Shot with a Canon 5D Mk II, mostly using my new 70–200mm f/2.8 IS II. Be sure to watch in high definition, and let the video load completely before playing because the pacing and momentum are crucial.
Editing took about 25 hours, and I’m super happy with the way it turned out. There were so many great moments, and the footage has a wonderfully visceral feel to it. The most challenging part of post-processing was colour balancing all the footage, which I had to do shot-by-shot. When you’re filming for an entire day, you tend to get a huge variety of light sources and temperatures.
A note about the tea ceremonies. The first one was the Chinese version, which allows relatives to hand red pockets or jewelery (usually gold and jade) to the new couple. The second one was Korean, named Paebaek, and is much more elaborate. Relatives line up for a formal bow, tea serving, then throw a handful of dates (representing girls) and chestnuts (representing boys) to be caught by the bride and groom with a blanket. The number of dates and chestnuts caught signifies how many children they’ll have. No surprise that grandpa only grabbed chestnuts.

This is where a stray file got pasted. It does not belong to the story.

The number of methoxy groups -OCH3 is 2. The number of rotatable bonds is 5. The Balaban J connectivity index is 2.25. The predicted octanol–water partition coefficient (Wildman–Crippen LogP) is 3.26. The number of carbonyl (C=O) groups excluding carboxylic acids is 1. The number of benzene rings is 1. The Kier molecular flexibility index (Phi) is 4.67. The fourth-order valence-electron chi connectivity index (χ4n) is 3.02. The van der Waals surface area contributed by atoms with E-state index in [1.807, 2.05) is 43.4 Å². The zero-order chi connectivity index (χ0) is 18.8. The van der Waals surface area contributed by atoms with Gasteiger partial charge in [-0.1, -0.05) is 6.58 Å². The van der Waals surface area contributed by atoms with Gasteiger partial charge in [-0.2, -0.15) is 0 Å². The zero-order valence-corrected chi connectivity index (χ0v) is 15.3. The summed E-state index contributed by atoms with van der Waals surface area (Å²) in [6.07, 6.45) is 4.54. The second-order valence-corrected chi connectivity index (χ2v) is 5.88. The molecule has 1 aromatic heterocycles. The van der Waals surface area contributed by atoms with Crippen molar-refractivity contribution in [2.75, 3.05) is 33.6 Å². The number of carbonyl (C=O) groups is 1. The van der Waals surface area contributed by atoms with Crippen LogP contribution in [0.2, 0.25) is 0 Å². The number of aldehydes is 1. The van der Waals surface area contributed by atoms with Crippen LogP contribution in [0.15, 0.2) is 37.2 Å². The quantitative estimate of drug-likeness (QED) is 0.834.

Then the bride is given one of the dates they caught, and the groom has to take a bite out of it from her mouth. The person who ends up with the bigger piece is the one who will wear the pants (which is why you see the bride tenaciously trying to keep the bigger piece for herself). At the end, the groom has to carry his mother and mother-in-law around the ceremony table, then carry his new bride out of the hall.